In its biannual Financial Stability report yesterday, the Financial Policy Committee (FPC) said that it would launch a consultation next year into its affordability test, which stipulates borrowers should be able to afford their mortgage if their mortgage interest rate is three percentage points higher than their reversion rate.
It added that it would maintain its loan to income (LTI) limits for residential mortgages, which states that 15 per cent of the total number of new residential mortgages cannot have a LTI ratio at or greater than 4.5.
The FPC said that the LTI measure in conjunction with the FCA’s affordability test were enough to protect the UK’s financial stability.
The two FPC measures were introduced in 2014 to prevent consumers taking on unaffordable mortgages and to better integrate interest rate changes into affordability calculations.
Trade body reaction
The decision has been welcomed by the Intermediary Mortgage Lenders Association (IMLA), Association of Mortgage Intermediaries (AMI) and the Building Societies Association (BSA).
IMLA’s executive director Kate Davies said that the trade body had long argued that the BoE’s stress testing was a “barrier to homeownership” for many borrowers and it would “welcome a reduction or even removal of the current approach to affordability testing”.
She added: “We understand the importance of protecting borrowers from over-extending themselves – particularly if interest rates were to rise suddenly and excessively. However, the three per cent stress test on top of a lender’s standard variable rate (SVR) means borrowers are often being tested at completely unrealistic rates.”
She continued that the trade body’s most recent report highlighted that the stress test had been a major contributor to low levels of first-time buyers between 2008 and 2020, with an average of 270,000 per year.
Davies said that addressing this barrier would bring lenders’ affordability tests “much more into line” with what borrowers expect and can afford to pay.
This was echoed by AMI’s chairman, Robert Sinclair, who said that it was “encouraging” to see the FPC move forward with relaxing its market restrictions.
He explained: “For those that can raise the deposit required to get on the housing ladder, it has the potential to reduce the other barrier of having to stress repayments at three per cent over the revert to rate.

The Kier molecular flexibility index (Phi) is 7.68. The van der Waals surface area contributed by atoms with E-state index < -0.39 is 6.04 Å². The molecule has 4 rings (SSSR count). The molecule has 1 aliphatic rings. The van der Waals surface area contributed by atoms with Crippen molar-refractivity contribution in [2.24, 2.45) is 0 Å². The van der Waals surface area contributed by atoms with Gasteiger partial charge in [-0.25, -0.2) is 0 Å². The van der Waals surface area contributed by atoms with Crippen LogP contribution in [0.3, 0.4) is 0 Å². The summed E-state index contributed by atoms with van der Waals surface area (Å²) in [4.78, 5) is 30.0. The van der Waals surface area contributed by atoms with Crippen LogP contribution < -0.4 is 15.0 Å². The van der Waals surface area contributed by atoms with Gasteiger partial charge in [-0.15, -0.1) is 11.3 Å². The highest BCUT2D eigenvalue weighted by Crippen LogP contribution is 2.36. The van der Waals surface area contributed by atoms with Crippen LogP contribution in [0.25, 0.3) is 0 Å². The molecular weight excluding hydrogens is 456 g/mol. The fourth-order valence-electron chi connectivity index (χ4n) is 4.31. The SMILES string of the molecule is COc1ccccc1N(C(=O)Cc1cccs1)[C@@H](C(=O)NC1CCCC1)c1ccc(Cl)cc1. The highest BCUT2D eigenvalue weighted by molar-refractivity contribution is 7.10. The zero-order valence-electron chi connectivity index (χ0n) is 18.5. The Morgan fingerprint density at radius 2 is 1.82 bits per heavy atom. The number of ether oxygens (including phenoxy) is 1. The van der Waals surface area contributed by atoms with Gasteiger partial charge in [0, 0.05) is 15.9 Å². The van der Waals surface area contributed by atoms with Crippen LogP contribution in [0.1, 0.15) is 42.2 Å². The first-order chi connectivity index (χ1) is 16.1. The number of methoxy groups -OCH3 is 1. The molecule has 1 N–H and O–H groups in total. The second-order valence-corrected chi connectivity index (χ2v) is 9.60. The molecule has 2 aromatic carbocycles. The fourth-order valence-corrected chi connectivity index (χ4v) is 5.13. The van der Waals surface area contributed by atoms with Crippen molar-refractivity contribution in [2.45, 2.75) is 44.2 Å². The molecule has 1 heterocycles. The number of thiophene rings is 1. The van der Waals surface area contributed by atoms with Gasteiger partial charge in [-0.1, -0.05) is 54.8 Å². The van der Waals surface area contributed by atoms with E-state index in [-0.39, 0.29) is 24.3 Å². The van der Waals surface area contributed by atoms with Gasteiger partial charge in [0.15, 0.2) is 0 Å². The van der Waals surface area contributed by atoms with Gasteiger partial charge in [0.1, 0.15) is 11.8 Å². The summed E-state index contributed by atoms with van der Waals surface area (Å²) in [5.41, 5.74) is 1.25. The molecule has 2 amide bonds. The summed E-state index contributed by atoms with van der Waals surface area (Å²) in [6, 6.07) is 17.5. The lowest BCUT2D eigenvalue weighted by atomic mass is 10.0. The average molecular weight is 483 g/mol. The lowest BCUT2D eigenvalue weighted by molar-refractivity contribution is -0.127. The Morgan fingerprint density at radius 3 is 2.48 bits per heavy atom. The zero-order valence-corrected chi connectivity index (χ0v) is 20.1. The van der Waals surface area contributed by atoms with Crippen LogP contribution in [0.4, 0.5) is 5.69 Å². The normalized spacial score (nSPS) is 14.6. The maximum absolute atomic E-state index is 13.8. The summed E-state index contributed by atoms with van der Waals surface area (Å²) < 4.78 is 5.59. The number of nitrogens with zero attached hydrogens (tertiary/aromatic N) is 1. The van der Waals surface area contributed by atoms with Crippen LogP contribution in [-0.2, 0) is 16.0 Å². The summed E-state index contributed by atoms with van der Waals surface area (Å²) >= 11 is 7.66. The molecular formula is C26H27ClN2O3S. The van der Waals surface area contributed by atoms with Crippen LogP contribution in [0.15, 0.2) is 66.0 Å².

“This will be good news for first-time buyers in expensive parts of the country and will help those who can afford their rent to potentially reduce their payments for a home of their own.”
Paul Broadhead, head of mortgage and housing policy at the BSA, added: “This measure mainly impacts certain borrowers, such as first-time buyers and those looking to buy in the South East, who can clearly afford a mortgage but are hindered by the requirement to test that they could still pay their mortgage if rates were in the region of six per cent plus.
“Lenders will continue to check that a mortgage is affordable both now and if interest rates increase in line with market expectations.”
Mortgage brokers and networks also widely welcomed the consultation, adding that if the affordability test was lifted it would give lenders more flexibility and give better outcomes to borrowers.
Rob Clifford, chief commercial officer of MSS, the owner of national mortgage network Stonebridge and SDL Surveying, said: “This move ultimately means that it will be up to lenders to decide how they approach new applicants, handing them the power to determine their own assessments of affordability when offering terms to intermediaries and their prospective borrowers rather than imposing a top-down approach.
“It has the potential to open up the market to more buyers and moves away from the current situation which forced lenders and intermediaries to assume very high go-to rates that were highly unlikely to ever apply to that borrower.”
He added that lenders would have to “remain prudent” amid the possibility of rate rises next year and wider market dynamics but repealing affordability test would allow mortgage lenders “to more appropriately set their risk appetites and to carefully help more borrowers”.
Martijn van der Heijden, chief financial officer at Habito, said that the BoE deciding to review lending limits would be an “improvement of method”.
He explained that “crude income multiples” that are used could be replaced with “more intelligent approaches using borrowers’ true budgets and individual risks”.
He added that new lending limits would accept that absolute levels of debt burden are lower at low interest rates, which is different to when the previous rules were set in 2014.
van der Heijden continued that it would be a better reflection of current house prices in relation to average wages.
He said that affordability had long been an issue for younger borrowers, with house price to income ratio now at 8.6 times income, short of the current cap of lending at 4.5 to five times income. He noted that there was regional variation to this, with the house price to income ratio in London at 11.7 times income, so even larger deposits were needed.
van der Heijden explained: “While this relaxing of lending caps will help ease the burden on buyers for having large deposits, lenders will vary in their offering and will also continue to judge every application individually – so it’s unlikely that six times income will be accessible to everyone.”
He added that long-term or fixed for life mortgages in the UK could be a solution as it doesn’t carry a risk of higher payments with rate rises and could allow lenders and regulators to “be more comfortable with greater levels of borrowing” if customers elect for this type of product.
Habito launched a 40-year fixed rate mortgage earlier this year.